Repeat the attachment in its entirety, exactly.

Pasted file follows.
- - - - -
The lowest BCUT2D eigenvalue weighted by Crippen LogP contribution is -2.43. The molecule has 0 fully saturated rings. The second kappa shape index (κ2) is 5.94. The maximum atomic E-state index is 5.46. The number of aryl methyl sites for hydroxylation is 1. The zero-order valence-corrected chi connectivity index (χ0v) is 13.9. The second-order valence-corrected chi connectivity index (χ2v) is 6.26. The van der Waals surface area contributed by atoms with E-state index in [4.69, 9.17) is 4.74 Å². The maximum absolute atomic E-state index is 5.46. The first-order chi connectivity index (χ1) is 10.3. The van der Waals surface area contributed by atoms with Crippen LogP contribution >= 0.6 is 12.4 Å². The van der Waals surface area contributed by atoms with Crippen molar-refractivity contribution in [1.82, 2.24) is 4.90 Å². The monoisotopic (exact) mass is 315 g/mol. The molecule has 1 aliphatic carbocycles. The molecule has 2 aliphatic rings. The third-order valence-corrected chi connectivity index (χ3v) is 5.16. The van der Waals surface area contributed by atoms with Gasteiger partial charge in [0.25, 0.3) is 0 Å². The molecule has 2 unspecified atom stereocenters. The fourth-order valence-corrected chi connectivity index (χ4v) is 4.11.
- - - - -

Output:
The lowest BCUT2D eigenvalue weighted by Crippen LogP contribution is -2.43. The molecule has 0 fully saturated rings. The second kappa shape index (κ2) is 5.94. The maximum atomic E-state index is 5.46. The number of aryl methyl sites for hydroxylation is 1. The zero-order valence-corrected chi connectivity index (χ0v) is 13.9. The second-order valence-corrected chi connectivity index (χ2v) is 6.26. The van der Waals surface area contributed by atoms with E-state index in [4.69, 9.17) is 4.74 Å². The maximum absolute atomic E-state index is 5.46. The first-order chi connectivity index (χ1) is 10.3. The van der Waals surface area contributed by atoms with Crippen LogP contribution >= 0.6 is 12.4 Å². The van der Waals surface area contributed by atoms with Crippen molar-refractivity contribution in [1.82, 2.24) is 4.90 Å². The monoisotopic (exact) mass is 315 g/mol. The molecule has 1 aliphatic carbocycles. The molecule has 2 aliphatic rings. The third-order valence-corrected chi connectivity index (χ3v) is 5.16. The van der Waals surface area contributed by atoms with Gasteiger partial charge in [0.25, 0.3) is 0 Å². The molecule has 2 unspecified atom stereocenters. The fourth-order valence-corrected chi connectivity index (χ4v) is 4.11.